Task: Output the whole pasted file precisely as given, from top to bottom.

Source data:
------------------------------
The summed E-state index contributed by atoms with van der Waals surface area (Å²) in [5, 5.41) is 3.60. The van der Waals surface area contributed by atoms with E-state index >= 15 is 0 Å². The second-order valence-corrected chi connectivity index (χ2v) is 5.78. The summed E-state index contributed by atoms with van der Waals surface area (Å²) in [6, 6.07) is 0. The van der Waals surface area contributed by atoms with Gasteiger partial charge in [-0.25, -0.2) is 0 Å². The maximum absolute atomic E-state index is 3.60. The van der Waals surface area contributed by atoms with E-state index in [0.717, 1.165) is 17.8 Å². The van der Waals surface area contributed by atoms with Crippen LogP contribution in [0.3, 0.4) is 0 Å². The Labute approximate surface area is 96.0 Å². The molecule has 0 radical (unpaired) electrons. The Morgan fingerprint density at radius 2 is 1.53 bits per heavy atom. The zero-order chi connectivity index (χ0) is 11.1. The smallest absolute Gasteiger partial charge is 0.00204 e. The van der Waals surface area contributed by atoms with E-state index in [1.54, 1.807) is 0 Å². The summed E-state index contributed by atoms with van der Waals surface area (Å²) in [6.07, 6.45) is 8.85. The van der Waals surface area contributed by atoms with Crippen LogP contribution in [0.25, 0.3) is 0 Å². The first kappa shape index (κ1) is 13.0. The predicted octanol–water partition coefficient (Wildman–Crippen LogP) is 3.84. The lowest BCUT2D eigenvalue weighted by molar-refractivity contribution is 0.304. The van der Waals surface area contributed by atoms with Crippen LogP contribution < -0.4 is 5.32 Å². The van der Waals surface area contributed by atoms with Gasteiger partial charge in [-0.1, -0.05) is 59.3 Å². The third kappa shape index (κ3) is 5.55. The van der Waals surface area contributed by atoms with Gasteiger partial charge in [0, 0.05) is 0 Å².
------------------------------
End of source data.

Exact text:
The summed E-state index contributed by atoms with van der Waals surface area (Å²) in [5, 5.41) is 3.60. The van der Waals surface area contributed by atoms with E-state index >= 15 is 0 Å². The second-order valence-corrected chi connectivity index (χ2v) is 5.78. The summed E-state index contributed by atoms with van der Waals surface area (Å²) in [6, 6.07) is 0. The van der Waals surface area contributed by atoms with Gasteiger partial charge in [-0.25, -0.2) is 0 Å². The maximum absolute atomic E-state index is 3.60. The van der Waals surface area contributed by atoms with E-state index in [0.717, 1.165) is 17.8 Å². The van der Waals surface area contributed by atoms with Crippen LogP contribution in [0.3, 0.4) is 0 Å². The Labute approximate surface area is 96.0 Å². The molecule has 0 radical (unpaired) electrons. The Morgan fingerprint density at radius 2 is 1.53 bits per heavy atom. The zero-order chi connectivity index (χ0) is 11.1. The smallest absolute Gasteiger partial charge is 0.00204 e. The van der Waals surface area contributed by atoms with E-state index in [1.54, 1.807) is 0 Å². The summed E-state index contributed by atoms with van der Waals surface area (Å²) in [6.07, 6.45) is 8.85. The van der Waals surface area contributed by atoms with Crippen LogP contribution in [0.25, 0.3) is 0 Å². The first kappa shape index (κ1) is 13.0. The predicted octanol–water partition coefficient (Wildman–Crippen LogP) is 3.84. The lowest BCUT2D eigenvalue weighted by molar-refractivity contribution is 0.304. The van der Waals surface area contributed by atoms with Crippen LogP contribution < -0.4 is 5.32 Å². The van der Waals surface area contributed by atoms with Gasteiger partial charge in [-0.1, -0.05) is 59.3 Å². The third kappa shape index (κ3) is 5.55. The van der Waals surface area contributed by atoms with Gasteiger partial charge in [0, 0.05) is 0 Å².